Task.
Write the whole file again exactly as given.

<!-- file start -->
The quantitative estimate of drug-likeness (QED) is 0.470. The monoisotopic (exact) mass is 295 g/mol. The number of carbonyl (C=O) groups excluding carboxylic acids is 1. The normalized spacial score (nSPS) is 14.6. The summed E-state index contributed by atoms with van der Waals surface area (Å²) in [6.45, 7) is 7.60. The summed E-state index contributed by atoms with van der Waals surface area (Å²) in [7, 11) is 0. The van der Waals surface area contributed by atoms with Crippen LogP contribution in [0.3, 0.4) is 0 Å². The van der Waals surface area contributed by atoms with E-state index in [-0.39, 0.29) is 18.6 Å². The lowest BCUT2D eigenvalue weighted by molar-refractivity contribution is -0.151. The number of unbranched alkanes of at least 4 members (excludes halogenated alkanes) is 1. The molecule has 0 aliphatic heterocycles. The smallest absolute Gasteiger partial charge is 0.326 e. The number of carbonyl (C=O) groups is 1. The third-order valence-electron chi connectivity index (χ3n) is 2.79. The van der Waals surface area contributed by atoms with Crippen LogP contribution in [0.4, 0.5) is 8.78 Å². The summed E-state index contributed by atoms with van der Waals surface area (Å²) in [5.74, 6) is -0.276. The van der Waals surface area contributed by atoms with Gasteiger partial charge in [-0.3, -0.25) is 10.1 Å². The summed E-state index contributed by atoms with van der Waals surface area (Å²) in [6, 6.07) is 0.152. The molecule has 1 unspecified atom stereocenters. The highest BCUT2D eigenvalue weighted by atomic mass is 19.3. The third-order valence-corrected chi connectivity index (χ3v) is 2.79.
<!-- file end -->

The quantitative estimate of drug-likeness (QED) is 0.470. The monoisotopic (exact) mass is 295 g/mol. The number of carbonyl (C=O) groups excluding carboxylic acids is 1. The normalized spacial score (nSPS) is 14.6. The summed E-state index contributed by atoms with van der Waals surface area (Å²) in [6.45, 7) is 7.60. The summed E-state index contributed by atoms with van der Waals surface area (Å²) in [7, 11) is 0. The van der Waals surface area contributed by atoms with Crippen LogP contribution in [0.3, 0.4) is 0 Å². The van der Waals surface area contributed by atoms with E-state index in [-0.39, 0.29) is 18.6 Å². The lowest BCUT2D eigenvalue weighted by molar-refractivity contribution is -0.151. The number of unbranched alkanes of at least 4 members (excludes halogenated alkanes) is 1. The molecule has 0 aliphatic heterocycles. The smallest absolute Gasteiger partial charge is 0.326 e. The number of carbonyl (C=O) groups is 1. The third-order valence-electron chi connectivity index (χ3n) is 2.79. The van der Waals surface area contributed by atoms with Crippen LogP contribution in [0.4, 0.5) is 8.78 Å². The summed E-state index contributed by atoms with van der Waals surface area (Å²) in [5.74, 6) is -0.276. The van der Waals surface area contributed by atoms with Gasteiger partial charge in [-0.3, -0.25) is 10.1 Å². The summed E-state index contributed by atoms with van der Waals surface area (Å²) in [6, 6.07) is 0.152. The molecule has 1 unspecified atom stereocenters. The highest BCUT2D eigenvalue weighted by atomic mass is 19.3. The third-order valence-corrected chi connectivity index (χ3v) is 2.79.